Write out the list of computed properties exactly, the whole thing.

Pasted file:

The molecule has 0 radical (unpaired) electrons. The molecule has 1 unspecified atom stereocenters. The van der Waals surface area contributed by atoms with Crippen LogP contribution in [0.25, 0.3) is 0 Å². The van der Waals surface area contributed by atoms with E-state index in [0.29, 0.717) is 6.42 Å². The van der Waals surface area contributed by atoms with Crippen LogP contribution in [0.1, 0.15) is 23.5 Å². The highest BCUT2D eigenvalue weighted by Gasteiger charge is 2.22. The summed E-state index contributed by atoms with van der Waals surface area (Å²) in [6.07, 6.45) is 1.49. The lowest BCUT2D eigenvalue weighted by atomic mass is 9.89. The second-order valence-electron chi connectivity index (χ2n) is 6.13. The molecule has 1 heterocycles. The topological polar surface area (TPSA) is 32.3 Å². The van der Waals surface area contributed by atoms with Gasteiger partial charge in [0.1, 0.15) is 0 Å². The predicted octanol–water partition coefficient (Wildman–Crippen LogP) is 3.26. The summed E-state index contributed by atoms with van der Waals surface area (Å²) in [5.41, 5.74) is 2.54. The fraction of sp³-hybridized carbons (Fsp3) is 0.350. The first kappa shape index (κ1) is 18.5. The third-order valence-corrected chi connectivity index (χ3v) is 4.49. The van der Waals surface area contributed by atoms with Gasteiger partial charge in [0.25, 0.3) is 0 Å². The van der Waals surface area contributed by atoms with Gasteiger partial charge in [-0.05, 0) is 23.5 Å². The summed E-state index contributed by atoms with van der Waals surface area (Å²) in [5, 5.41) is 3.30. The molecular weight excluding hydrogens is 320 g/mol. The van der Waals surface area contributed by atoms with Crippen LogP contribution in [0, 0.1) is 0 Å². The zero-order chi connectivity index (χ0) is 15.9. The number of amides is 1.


The molecule has 0 radical (unpaired) electrons. The molecule has 1 unspecified atom stereocenters. The van der Waals surface area contributed by atoms with Crippen LogP contribution in [0.25, 0.3) is 0 Å². The van der Waals surface area contributed by atoms with E-state index in [0.29, 0.717) is 6.42 Å². The van der Waals surface area contributed by atoms with Crippen LogP contribution in [0.1, 0.15) is 23.5 Å². The highest BCUT2D eigenvalue weighted by Gasteiger charge is 2.22. The summed E-state index contributed by atoms with van der Waals surface area (Å²) in [6.07, 6.45) is 1.49. The lowest BCUT2D eigenvalue weighted by atomic mass is 9.89. The second-order valence-electron chi connectivity index (χ2n) is 6.13. The molecule has 1 heterocycles. The topological polar surface area (TPSA) is 32.3 Å². The van der Waals surface area contributed by atoms with Gasteiger partial charge in [0.1, 0.15) is 0 Å². The predicted octanol–water partition coefficient (Wildman–Crippen LogP) is 3.26. The summed E-state index contributed by atoms with van der Waals surface area (Å²) in [5.41, 5.74) is 2.54. The fraction of sp³-hybridized carbons (Fsp3) is 0.350. The first kappa shape index (κ1) is 18.5. The third-order valence-corrected chi connectivity index (χ3v) is 4.49. The van der Waals surface area contributed by atoms with Gasteiger partial charge in [0.25, 0.3) is 0 Å². The van der Waals surface area contributed by atoms with Gasteiger partial charge in [-0.05, 0) is 23.5 Å². The summed E-state index contributed by atoms with van der Waals surface area (Å²) in [5, 5.41) is 3.30. The molecular weight excluding hydrogens is 320 g/mol. The van der Waals surface area contributed by atoms with Crippen LogP contribution in [0, 0.1) is 0 Å². The zero-order chi connectivity index (χ0) is 15.9. The number of amides is 1.